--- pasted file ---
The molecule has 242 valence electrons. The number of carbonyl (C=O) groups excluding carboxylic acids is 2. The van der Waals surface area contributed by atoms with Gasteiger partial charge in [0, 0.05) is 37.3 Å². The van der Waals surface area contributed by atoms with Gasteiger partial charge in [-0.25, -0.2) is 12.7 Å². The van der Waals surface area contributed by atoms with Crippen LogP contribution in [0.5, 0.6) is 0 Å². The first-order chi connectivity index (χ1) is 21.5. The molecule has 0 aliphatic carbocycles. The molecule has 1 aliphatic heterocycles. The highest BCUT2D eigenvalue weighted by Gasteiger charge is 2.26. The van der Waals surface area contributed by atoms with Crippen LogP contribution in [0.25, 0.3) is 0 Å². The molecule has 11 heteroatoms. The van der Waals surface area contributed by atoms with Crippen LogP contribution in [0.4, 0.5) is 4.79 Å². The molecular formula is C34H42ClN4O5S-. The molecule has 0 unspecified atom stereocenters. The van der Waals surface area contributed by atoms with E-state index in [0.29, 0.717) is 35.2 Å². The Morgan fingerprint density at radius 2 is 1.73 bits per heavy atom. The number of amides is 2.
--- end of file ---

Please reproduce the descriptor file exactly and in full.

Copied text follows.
The molecule has 242 valence electrons. The number of carbonyl (C=O) groups excluding carboxylic acids is 2. The van der Waals surface area contributed by atoms with Gasteiger partial charge in [0, 0.05) is 37.3 Å². The van der Waals surface area contributed by atoms with Gasteiger partial charge in [-0.25, -0.2) is 12.7 Å². The van der Waals surface area contributed by atoms with Crippen LogP contribution in [0.5, 0.6) is 0 Å². The first-order chi connectivity index (χ1) is 21.5. The molecule has 0 aliphatic carbocycles. The molecule has 1 aliphatic heterocycles. The highest BCUT2D eigenvalue weighted by Gasteiger charge is 2.26. The van der Waals surface area contributed by atoms with Crippen LogP contribution in [0.25, 0.3) is 0 Å². The molecule has 11 heteroatoms. The van der Waals surface area contributed by atoms with Crippen LogP contribution in [0.4, 0.5) is 4.79 Å². The molecular formula is C34H42ClN4O5S-. The molecule has 0 unspecified atom stereocenters. The van der Waals surface area contributed by atoms with E-state index in [0.29, 0.717) is 35.2 Å². The Morgan fingerprint density at radius 2 is 1.73 bits per heavy atom. The number of amides is 2.